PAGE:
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Reflection on InnoRenew CoE International Conference 2020

On 3 September 2020, InnoRenew CoE hosted its annual conference – this time in a hybrid format with in-person and online attendance.

The InnoRenew CoE International Conference 2020 (IRIC2020), “Integrating sustainability and health in buildings through renewable materials,” featured keynote speaker Carlo Battisti, president of Living Future Europe and chair of COST Action CA16114: Rethinking Sustainability Towards a Regenerative Economy. Carlo has an inspiring drive to lead the construction sector towards sustainability. He talked about the urgent need to change how we build and use buildings; how it is our duty as researchers and practitioners to lead change with tested solutions – to step up. He also introduced the Living Building Challenge, a building certification system that is difficult to achieve (by design). Not only are the standards for construction high, certification requires operational data for at least one year. These standards highlight that as much as we do to change how we design and construct buildings, we also have to change our behaviours to make the necessary gains towards carbon negative buildings. We cannot forget that we have to enable and encourage that behavioural change with our design strategies, technological solutions and advances in science.

Dr Michael Burnard and keynote speaker Carlo Battisti. Image: Amy Simmons.

Following the keynote, IRIC2020 featured a variety of presentations including Flash Talks, short 3-minute presentations accompanied by digital posters, and regular session presentations on Human Health in the Built Environment and Sustainable Construction with Renewable Materials. There was also a session on Complementary Topics – those subjects that tie together materials and construction research but don’t fit directly under either classification. In Complementary Topics, the call for interdisciplinary research was clear, and I have thought a lot about this session since the conference.

The IRIC2020 scientific committee came up with the Complementary Topics session earlier this year as there were submissions from several of the topics in the call for papers but not quite enough for a full session on each. We needed to group them, so we came up with this catch-all session. It struck me during the conference that “complementary” was not quite a strong enough term. We need this kind of research to achieve sustainability and health goals in the built environment. Every topic presented at IRIC2020 that touches on health or sustainability, or both, has work from both topics either behind them (to support and direct early research) or ahead of them (to scale them up to applied solutions). As InnoRenew CoE’s conference series continues to grow, I am eager to see how these complementary topics change our thinking about how to achieve sustainability. Assessment of what it took to get to our current work and what it will take to take the next step is essential. Researchers often talk about value chains in industry when we think about applying our work outside of academia. We need to remember the research value chain as well – that collaboration with colleagues outside of our own field will improve the quality, speed and applicability of our research.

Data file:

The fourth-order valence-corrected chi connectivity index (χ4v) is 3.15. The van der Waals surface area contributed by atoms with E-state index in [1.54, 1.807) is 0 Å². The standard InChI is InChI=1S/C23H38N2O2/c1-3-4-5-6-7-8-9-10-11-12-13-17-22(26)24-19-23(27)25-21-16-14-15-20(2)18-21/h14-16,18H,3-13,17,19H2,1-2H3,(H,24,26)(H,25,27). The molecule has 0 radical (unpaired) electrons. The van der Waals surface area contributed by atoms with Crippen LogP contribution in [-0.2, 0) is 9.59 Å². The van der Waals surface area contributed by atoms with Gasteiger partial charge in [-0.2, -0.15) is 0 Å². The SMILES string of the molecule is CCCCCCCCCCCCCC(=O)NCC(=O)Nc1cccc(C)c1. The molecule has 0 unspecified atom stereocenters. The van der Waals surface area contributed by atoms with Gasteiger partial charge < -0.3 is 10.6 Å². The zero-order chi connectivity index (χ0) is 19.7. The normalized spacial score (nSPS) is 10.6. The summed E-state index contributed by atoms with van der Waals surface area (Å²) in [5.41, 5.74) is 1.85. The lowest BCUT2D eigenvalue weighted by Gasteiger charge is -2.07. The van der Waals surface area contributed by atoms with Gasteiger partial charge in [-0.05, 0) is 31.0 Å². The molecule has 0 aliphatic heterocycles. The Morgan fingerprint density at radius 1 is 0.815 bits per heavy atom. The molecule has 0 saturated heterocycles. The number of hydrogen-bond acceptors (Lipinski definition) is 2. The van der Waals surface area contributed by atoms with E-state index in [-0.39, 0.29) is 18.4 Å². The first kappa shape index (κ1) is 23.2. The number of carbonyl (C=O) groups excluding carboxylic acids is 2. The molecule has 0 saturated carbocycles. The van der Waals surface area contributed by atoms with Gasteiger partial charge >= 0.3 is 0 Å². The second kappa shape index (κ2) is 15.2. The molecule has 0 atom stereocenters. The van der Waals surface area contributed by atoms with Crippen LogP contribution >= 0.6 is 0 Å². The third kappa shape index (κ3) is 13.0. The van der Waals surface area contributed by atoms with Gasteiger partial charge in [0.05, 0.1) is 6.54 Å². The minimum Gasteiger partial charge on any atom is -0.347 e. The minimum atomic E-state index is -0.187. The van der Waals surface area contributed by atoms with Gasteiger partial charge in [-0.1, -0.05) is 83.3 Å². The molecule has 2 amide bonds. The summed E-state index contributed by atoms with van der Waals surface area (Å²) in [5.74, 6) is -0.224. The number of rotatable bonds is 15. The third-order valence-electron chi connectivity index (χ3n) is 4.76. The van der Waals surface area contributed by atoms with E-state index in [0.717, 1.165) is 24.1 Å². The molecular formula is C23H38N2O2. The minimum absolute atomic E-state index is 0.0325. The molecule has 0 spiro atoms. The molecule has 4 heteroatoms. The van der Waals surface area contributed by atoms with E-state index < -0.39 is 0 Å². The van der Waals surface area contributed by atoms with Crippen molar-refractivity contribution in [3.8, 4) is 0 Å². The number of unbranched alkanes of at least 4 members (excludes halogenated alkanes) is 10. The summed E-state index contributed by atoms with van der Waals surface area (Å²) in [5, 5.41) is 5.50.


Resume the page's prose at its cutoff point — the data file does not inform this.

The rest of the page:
IRIC2020. Image: Amy Simmons

IRIC2020’s hybrid format worked well. I suspect it is something we will see more often for conferences, project meetings, classes and a variety of other gatherings. One attendee commented that she was pleased we didn’t move all the remote presentations into a separate session, and she enjoyed the back and forth during sessions between remote and live presentations. We didn’t talk very much about this during planning, but, in the end, I think this worked well, too. Fortunately, we all have some practice with remote presentations these days, and the tools we use are adapting quickly.

I’m grateful to the presenters for sticking with IRIC2020 and the attendees who joined remotely and locally.

Presenters and attendees at IRIC2020. Image: Amy Simmons

The team here at InnoRenew CoE worked hard to make this conference a success despite delays, a new format and a new location. Together, they made the conference run smoothly, produced a very nice book of abstracts and poster collection and made sure we had all the necessary health and safety precautions in place on-site. They earned the praise I’ve already heard about the conference, and we are very fortunate to have such a talented team.

We hope you will join us next year for IRIC2021, where we will focus on sustainable renovation and the role of renewable materials on June 10 and 11. Look for our call for submissions soon!

white with green text for IRIC2021 conference, green circular tree and black 2021

IRIC2021. Image: InnoRenew CoE

Dr Michael Burnard
Deputy Director, InnoRenew CoE